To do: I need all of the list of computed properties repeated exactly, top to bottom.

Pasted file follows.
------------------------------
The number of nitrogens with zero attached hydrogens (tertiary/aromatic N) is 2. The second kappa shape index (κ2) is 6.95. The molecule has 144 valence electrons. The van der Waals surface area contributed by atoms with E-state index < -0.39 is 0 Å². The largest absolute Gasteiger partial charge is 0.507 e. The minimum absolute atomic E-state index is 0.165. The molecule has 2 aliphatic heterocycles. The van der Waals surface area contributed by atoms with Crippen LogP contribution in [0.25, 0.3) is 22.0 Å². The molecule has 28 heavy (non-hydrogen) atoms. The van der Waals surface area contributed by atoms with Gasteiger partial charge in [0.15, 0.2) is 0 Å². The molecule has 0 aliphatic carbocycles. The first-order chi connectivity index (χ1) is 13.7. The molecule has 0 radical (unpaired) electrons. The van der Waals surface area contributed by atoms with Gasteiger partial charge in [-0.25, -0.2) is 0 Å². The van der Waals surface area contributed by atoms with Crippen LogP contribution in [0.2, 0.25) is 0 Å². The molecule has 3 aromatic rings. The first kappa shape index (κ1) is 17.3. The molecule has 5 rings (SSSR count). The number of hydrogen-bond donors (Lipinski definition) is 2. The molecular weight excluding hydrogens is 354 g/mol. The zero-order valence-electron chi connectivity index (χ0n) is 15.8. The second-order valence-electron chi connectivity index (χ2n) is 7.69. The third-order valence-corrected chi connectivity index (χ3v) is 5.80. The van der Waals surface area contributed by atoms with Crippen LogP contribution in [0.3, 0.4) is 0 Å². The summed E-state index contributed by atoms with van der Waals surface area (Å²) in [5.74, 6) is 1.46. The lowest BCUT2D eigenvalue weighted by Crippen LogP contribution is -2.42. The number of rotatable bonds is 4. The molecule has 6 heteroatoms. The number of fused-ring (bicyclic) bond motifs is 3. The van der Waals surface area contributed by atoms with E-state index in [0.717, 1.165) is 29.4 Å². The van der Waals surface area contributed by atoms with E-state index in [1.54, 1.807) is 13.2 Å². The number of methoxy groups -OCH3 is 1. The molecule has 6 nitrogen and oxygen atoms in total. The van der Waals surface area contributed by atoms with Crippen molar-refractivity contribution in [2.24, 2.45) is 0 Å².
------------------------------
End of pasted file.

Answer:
The number of nitrogens with zero attached hydrogens (tertiary/aromatic N) is 2. The second kappa shape index (κ2) is 6.95. The molecule has 144 valence electrons. The van der Waals surface area contributed by atoms with E-state index < -0.39 is 0 Å². The largest absolute Gasteiger partial charge is 0.507 e. The minimum absolute atomic E-state index is 0.165. The molecule has 2 aliphatic heterocycles. The van der Waals surface area contributed by atoms with Crippen LogP contribution in [0.25, 0.3) is 22.0 Å². The molecule has 28 heavy (non-hydrogen) atoms. The van der Waals surface area contributed by atoms with Gasteiger partial charge in [0.15, 0.2) is 0 Å². The molecule has 0 aliphatic carbocycles. The first-order chi connectivity index (χ1) is 13.7. The molecule has 0 radical (unpaired) electrons. The van der Waals surface area contributed by atoms with Gasteiger partial charge in [-0.25, -0.2) is 0 Å². The van der Waals surface area contributed by atoms with Crippen LogP contribution in [0.2, 0.25) is 0 Å². The molecule has 3 aromatic rings. The first kappa shape index (κ1) is 17.3. The molecule has 5 rings (SSSR count). The number of hydrogen-bond donors (Lipinski definition) is 2. The molecular weight excluding hydrogens is 354 g/mol. The zero-order valence-electron chi connectivity index (χ0n) is 15.8. The second-order valence-electron chi connectivity index (χ2n) is 7.69. The third-order valence-corrected chi connectivity index (χ3v) is 5.80. The van der Waals surface area contributed by atoms with Crippen LogP contribution in [0.3, 0.4) is 0 Å². The summed E-state index contributed by atoms with van der Waals surface area (Å²) in [5.74, 6) is 1.46. The lowest BCUT2D eigenvalue weighted by Crippen LogP contribution is -2.42. The number of rotatable bonds is 4. The molecule has 6 heteroatoms. The number of fused-ring (bicyclic) bond motifs is 3. The van der Waals surface area contributed by atoms with E-state index in [0.717, 1.165) is 29.4 Å². The van der Waals surface area contributed by atoms with E-state index in [1.54, 1.807) is 13.2 Å². The number of methoxy groups -OCH3 is 1. The molecule has 6 nitrogen and oxygen atoms in total. The van der Waals surface area contributed by atoms with Crippen molar-refractivity contribution in [2.24, 2.45) is 0 Å².